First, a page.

A symbiotic relationship is one in which two things act and exist in a healthily interdependent relationship in which the one cooperates with then other for their mutual benefit. On the Great Barrier Reef, one such symbiotic relationship can be found between clown fish (say hello to Nemo!) and anemones. The clown fish, whose scales are covered with a mucous that allows them to be impervious to the stings of the anemone, clean the anemones and the anemones provide a safe place for the clown fish to live and spawn away for the larger predators of the reef.
In a symbiotic relationship each party brings something unique and valuable that the other party needs or wants. It also allows for a certain amount of vulnerability, or acknowledgment of needs, as part of the deal. This is something that human beings are not very good at. We like to be in control…and women particularly like to be in control. I’m not sure what a naturally-occurring symbiotic relationship would look like for me. But I know that, as a woman, I love to collaborate with other women, as collaboration is something women do quite naturally. I think that when women allow themselves the room to graciously acknowledge that they need things, that are not the superwomen that the media says we can and should be, then symbiotic relationships can form and grow and thrive.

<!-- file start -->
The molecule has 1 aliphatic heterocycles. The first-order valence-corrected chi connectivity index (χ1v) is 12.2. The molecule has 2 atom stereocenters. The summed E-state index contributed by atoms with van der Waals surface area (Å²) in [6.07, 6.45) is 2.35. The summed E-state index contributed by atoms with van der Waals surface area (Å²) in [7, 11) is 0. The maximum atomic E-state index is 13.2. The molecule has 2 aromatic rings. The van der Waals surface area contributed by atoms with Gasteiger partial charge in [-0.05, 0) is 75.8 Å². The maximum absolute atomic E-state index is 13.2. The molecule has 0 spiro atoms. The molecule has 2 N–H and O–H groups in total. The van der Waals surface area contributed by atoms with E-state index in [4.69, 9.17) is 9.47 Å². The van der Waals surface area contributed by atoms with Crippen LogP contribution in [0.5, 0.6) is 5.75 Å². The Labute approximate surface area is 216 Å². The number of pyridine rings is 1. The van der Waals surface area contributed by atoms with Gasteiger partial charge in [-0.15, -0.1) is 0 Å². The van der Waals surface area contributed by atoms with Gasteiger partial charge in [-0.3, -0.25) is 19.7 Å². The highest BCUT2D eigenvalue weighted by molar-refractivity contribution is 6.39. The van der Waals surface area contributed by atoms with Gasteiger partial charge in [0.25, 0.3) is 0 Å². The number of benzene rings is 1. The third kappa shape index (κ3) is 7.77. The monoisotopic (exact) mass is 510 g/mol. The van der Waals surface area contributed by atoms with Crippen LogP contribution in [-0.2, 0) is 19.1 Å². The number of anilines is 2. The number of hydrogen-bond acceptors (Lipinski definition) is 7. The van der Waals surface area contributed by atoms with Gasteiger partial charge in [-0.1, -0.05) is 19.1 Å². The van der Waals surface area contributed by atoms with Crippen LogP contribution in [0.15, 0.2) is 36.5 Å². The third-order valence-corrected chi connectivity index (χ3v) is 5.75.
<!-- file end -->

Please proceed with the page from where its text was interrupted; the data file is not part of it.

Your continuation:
I stay open to symbiotic relationships – ones in which I can be content to not know it all, ones in which I know I need something, ones in which I know I have something of value to bring and offer.
Have you learnt how to be content?
I think that learning to be content is a lifelong process. But I also know that there are skills we can learn to help us on the way. If you would like to explore some of the ways you can grow in your personal contentment, leave your details below and I’ll be in touch. Together, we can tap into the resources that you already have and discover ways to use what you already know to grow your contentment levels.
I look forward to hearing from you.